Welcome to the second installment of the Successful networking tips series. In the first part we looked over mindset and goal setting. Today we are going to go over the next step, namely strategies on how to approach others and body language tricks that will help you read the room.
By all accounts, this is the most difficult part of networking, since it preys on people’s fear of rejection and their desires to perform well in social settings. We’ve all been there, in that Frozen Mind state, where all the conversation opening lines slip through our fingers or just don’t seem good enough.
Here are six simple steps that will show you how to read the room and identify those conversations that are open for cutting in.
Before you can begin your approach, the first step is to build up your confidence. Since confidence doesn’t have a flip switch, you’re going to have to work your way up to it.
A good way to do that is to think in increments – instead of the “I am confident, I will master all conversations’ approach, start with something smaller like “ I know a few interesting topics so I should be able to get at least a small conversation going “.
From then on it’s a matter of adding bridges between where you are at and where you would want to be at.
Most network events have some form of catering. The best place to stay would be next to the buffet or the bar. In deference to the fight or flight instinct that takes places in stressful situations, people in general prefer to be standing when having to interact with strangers.
Standing next to the bar will make you seem more approachable and has the added benefit of placing you in the area where most people are likely to gather.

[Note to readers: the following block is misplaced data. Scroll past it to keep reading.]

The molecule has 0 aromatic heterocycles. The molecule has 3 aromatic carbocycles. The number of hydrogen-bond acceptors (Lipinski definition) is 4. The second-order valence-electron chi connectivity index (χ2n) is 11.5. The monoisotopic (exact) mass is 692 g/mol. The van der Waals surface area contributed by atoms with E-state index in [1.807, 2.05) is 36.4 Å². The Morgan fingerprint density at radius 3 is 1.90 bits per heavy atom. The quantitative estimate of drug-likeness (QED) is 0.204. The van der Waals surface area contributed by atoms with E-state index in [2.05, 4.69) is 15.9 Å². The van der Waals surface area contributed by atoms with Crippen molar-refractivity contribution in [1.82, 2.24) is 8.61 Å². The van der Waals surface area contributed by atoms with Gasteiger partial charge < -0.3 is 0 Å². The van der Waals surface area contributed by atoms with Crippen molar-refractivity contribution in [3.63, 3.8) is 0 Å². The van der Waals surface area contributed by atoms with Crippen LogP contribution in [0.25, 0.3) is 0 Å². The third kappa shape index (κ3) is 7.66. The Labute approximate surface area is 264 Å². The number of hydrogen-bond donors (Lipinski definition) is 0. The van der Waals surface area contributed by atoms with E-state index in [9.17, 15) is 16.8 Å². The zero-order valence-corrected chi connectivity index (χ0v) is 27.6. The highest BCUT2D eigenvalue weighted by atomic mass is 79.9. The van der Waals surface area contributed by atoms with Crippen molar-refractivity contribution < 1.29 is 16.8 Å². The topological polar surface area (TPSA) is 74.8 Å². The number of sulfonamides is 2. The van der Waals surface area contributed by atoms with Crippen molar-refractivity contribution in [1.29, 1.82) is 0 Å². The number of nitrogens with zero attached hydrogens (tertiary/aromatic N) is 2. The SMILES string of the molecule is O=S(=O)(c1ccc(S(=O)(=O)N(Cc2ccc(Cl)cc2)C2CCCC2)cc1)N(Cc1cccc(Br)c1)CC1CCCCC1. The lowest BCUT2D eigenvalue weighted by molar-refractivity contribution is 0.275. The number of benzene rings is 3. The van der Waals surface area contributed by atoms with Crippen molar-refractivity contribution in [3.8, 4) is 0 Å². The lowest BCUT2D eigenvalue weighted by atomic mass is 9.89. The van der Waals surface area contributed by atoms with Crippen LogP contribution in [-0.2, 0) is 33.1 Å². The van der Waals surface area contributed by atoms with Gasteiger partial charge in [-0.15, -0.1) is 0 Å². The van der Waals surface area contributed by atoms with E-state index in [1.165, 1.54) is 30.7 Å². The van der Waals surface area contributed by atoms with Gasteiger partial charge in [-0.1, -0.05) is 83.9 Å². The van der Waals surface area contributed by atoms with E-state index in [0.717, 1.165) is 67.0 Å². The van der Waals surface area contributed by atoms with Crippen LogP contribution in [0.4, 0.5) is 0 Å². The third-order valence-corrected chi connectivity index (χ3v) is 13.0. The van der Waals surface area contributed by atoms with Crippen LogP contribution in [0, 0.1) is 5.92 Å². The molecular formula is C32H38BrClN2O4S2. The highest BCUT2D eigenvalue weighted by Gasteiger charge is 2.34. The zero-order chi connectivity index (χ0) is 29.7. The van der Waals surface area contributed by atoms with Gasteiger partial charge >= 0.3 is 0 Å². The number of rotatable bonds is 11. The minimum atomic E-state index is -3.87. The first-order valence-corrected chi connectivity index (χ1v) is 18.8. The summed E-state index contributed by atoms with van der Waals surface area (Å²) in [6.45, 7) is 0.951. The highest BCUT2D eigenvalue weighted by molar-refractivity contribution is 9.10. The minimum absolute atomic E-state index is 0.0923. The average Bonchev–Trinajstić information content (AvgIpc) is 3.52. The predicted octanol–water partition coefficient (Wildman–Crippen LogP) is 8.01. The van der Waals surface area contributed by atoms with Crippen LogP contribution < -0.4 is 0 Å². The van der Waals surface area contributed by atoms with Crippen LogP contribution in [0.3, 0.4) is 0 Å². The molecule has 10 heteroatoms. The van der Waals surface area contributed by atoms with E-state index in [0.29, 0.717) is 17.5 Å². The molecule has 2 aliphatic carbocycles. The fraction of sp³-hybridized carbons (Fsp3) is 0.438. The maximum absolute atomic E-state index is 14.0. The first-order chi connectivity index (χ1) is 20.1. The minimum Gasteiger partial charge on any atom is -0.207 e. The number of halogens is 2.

For those who have more problems initiating conversations with strangers, a good idea is to come to the event early on.
You would be more likely to encounter individuals, rather than groups, which makes them more easy to approach, especially since they are probably just as eager to get a conversation going.
It also means that you’ll already know a few people once the rest of the attendees show up.
Eye contact, whether initiated by you or another person is a great way to indicate receptivity.
The key to reading eye movements is not in the duration of the gaze – most people avoid prolonged eye contact, but in the frequency of repetitiveness. Shifting eye contact tells you that the other person is open to approach but nervous.
If groups are already formed, it becomes essential to distinguish which conversations are open for cutting in. An easy way to do that is by reading the positions of the group.
Open shapes like two people standing in a ‘V’ position or a larger group standing in a ‘U’ position signify that the members are open to approach.
Distance is also important – the further the conversation partners are from each other, the easier it will be for you to join in.
Once you have made your way to the group you want to approach you need to figure out a way to cut in. A strategy that can be easily applied in this case is that of the ‘dancing etiquette’ – ask the members of the conversation if you may cut in. Never underestimate the power of simplicity.
Another way to break the ice is to make a general statement about the topic at hand during a lull in the conversation.
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